China’s state broadcaster CGTN to return to the UK after Ofcom acknowledged CGTN’s right to resume broadcasting under French jurisdiction.
CGTN said on Saturday morning it welcomed Ofcom’s acknowledgement that under the European Convention of Transfrontier Television (ECTT), the channel would be allowed back in the UK. As a result, preparations are underway to get the channel back on UK TV screens within weeks.
Ofcom had revoked CGTN’s licence in February after it fell foul of UK broadcasting rules. Under UK law, broadcasters cannot be controlled directly by a political entity. Following the licence revocation, Ofcom also found CGTN guilty of breaching additional broadcasting rules over due impartiality.
CGTN reacted to the revocation by successfully applying for a licence from the French media authority CSA. Under ECTT rules, the French licence is valid in all countries that have have signed the European Convention. This is established under the Council of Europe, a separate entity that pre-dates the EU.
Unlike Ofcom, France’s CSA permits state-controlled broadcasters. However it does actively monitor and sanction channels for breaches of fairness and impartiality.
The CSA stipulated in March that CGTN could be licenced in France, but it must be uplinked from France to satellite by a French provider. CGTN is currently uplinked to satellite in Europe via France’s Globecast.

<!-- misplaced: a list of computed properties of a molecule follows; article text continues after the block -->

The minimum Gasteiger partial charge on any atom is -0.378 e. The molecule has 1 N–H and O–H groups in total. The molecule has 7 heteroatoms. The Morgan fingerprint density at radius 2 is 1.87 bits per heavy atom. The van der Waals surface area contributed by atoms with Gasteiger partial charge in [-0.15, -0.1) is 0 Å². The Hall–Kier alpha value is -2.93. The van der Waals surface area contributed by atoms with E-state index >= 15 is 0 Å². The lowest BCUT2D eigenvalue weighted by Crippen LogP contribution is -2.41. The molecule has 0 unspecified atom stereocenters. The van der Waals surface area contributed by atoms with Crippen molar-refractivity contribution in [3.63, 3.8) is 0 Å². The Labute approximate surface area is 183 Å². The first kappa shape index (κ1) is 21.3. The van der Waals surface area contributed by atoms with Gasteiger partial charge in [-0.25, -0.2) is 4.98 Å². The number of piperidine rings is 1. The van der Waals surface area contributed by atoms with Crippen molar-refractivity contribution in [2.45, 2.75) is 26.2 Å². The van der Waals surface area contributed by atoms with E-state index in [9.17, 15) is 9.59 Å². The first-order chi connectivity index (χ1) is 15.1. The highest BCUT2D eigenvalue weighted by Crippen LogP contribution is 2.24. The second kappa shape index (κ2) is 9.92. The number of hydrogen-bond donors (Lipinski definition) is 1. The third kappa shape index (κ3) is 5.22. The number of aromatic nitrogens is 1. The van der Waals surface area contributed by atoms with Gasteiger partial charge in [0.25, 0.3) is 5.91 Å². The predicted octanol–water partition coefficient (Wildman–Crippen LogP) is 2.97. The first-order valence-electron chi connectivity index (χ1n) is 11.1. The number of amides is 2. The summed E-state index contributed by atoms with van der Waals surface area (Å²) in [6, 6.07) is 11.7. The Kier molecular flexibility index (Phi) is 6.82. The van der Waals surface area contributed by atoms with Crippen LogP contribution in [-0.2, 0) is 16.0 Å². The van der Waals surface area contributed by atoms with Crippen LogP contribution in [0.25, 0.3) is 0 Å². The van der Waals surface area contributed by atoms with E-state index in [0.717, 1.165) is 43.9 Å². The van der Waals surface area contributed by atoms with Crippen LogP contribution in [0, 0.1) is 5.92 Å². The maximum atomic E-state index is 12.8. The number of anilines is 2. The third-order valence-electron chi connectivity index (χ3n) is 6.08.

Return to the UK
For a return to the UK, CGTN will need Globecast to uplink its channel to one of the three SES-Astra satellites at 28 degrees East. These carry all Sky and Freesat services (Astra 2E, 2F, 2G). Sky and Freesat will need to agree new terms with CGTN for re-inclusion on their channel lists.
CGTN’s broadcasts online have been unaffected by the ongoing licensing issue. CGTN has also continued broadcast on European satellite (Astra 19.2 and Eutelsat Hotbird) throughout the last two months.
Although Ofcom has acknowledged rights under the ECTT, the move is a blow to the regulator and the Government. It provides a clear loop-hole that other state sponsored broadcaster may follow in the future. It also means the UK is unable to take full control over which channels can be broadcast here.